17. Hmm... this gets more and more interesting. Maybe I'll give the book (The Far Pavilions) another try. The series was very un-engaging because of the leads but with such background info the book should make for great reading!

  18. Bollyviewer,

    Being half-Punjabi (Pakistani), my "American" side of the family was fascinated with this movie once my mother and I had returned from six months in Pakistan. As a little girl, I was fascinated with the "Sati" scenes...
    As I grew older and realized Amy Irving was not Indian and was (gasp!)wearing brown paint, I got completely turned off by the whole thing. My mom recently purchased the DVD online and I have yet to watch it, as I never got over the disappointment of realizing the two leads could have been casted much better...heck, I don't even know that many actors from 1985 Bollywood, but right off the top of my head, I'm sure even Amitabh or Rekha would have done a better job! Or what about Shashi as Ashok?

    I'm going to write up a post on this(linking to your review)...I think Bollywood should do their own version..and I'm going to come up with a dream cast! It's time Bollywood bands together and does this story some justice!

  19. For the male lead, I think they wanted a Brit who could also pass for an Indian - so an Indian actor wouldnt have done. I wish they'd taken Art Malik (he plays Ashok's "Indian" brother) instead of Ben Cross - he (Art Malik) sounds completely British and can pass as an Indian too, besides being way more charismatic. The female lead though, could have been an Indian actress (Anjuli was born and brought up in an Indian household so there was no need for her to even sound British) and Rekha would have been perfect. Its too bad they didnt take our advise before casting! And thats a cool idea about [make-believe] remaking it with a dream cast - cant wait to see who you cast in the lead roles! :-)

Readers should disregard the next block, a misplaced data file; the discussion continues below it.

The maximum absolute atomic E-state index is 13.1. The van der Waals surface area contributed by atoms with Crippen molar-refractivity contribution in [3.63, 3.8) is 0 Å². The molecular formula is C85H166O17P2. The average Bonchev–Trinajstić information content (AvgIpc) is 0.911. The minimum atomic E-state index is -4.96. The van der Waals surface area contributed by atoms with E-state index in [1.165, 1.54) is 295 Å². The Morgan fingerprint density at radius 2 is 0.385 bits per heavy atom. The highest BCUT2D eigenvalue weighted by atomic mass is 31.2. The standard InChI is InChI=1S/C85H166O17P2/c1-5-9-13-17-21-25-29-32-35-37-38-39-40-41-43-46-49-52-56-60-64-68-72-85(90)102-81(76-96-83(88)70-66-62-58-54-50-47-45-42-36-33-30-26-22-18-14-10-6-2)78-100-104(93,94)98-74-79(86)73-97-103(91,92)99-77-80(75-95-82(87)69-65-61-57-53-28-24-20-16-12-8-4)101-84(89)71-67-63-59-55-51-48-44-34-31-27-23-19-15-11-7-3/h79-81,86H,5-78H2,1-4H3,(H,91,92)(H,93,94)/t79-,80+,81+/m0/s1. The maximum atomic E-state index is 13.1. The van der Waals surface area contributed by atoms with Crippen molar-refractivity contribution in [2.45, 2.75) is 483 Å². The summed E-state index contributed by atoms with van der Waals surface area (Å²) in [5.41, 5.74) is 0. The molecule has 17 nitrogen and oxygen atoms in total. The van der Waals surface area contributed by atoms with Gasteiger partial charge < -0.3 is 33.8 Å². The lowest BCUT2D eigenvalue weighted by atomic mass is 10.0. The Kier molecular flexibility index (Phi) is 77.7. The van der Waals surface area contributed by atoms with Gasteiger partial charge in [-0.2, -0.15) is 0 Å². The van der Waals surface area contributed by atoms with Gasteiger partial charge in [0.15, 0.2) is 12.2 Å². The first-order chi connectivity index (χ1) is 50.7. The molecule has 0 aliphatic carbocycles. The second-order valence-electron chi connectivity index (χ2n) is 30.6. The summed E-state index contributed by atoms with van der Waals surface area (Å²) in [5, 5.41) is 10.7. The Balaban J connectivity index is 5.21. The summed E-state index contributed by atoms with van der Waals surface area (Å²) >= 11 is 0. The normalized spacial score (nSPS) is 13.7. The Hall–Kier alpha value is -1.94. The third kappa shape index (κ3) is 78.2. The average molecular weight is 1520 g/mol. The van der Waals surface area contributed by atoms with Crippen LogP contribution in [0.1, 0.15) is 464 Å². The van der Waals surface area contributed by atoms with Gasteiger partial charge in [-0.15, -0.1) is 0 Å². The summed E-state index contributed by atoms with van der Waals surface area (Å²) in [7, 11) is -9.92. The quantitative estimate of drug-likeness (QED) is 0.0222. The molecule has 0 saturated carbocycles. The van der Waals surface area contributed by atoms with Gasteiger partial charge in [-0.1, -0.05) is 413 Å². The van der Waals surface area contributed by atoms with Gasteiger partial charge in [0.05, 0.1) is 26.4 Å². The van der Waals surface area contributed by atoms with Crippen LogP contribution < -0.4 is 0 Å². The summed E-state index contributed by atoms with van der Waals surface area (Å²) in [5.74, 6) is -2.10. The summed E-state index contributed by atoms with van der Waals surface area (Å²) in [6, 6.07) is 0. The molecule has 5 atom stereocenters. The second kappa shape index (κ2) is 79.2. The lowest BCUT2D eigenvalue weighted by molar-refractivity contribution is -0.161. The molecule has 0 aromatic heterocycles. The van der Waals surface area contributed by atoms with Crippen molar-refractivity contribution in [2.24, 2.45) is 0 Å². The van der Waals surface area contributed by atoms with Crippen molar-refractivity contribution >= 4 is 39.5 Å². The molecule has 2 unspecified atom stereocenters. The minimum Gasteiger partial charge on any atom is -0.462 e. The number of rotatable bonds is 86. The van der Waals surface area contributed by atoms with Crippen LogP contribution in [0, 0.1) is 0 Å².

20. Actually, I thought that Ben Cross was pretty good in the role. Especially since he spent most of the miniseries AS a British officer. Amy Irving, on the other hand . . . miscast to a "T".

    I thought the miniseries was unecessarily long, but the best part of it was Ash serving as escort for Anjuli and Shushila's wedding procession.

  21. The Rush Blog, you liked Ben Cross?!! Guess we'll have to agree to disagree. Amy Irving, of course, cant act!

    Agreed about the miniseries length. a lot of Ash's back story could have easily been cut, to focus more on the marriage procession part.

  22. I read the Far Pavillions years ago and did not like the book. Like many comments posted here, the book is guilty of "the Raj" view of India and also cateing to a typical western expectation of a "mystic" India.

  23. Most of M M Kaye's writing is pretty dated - at least from the current Indian perspective. Though I must admit that I would have enjoyed this when I was much younger and more oblivious to exoticisation of Indians - it was a pretty Once upon a time long ago... kind of tale!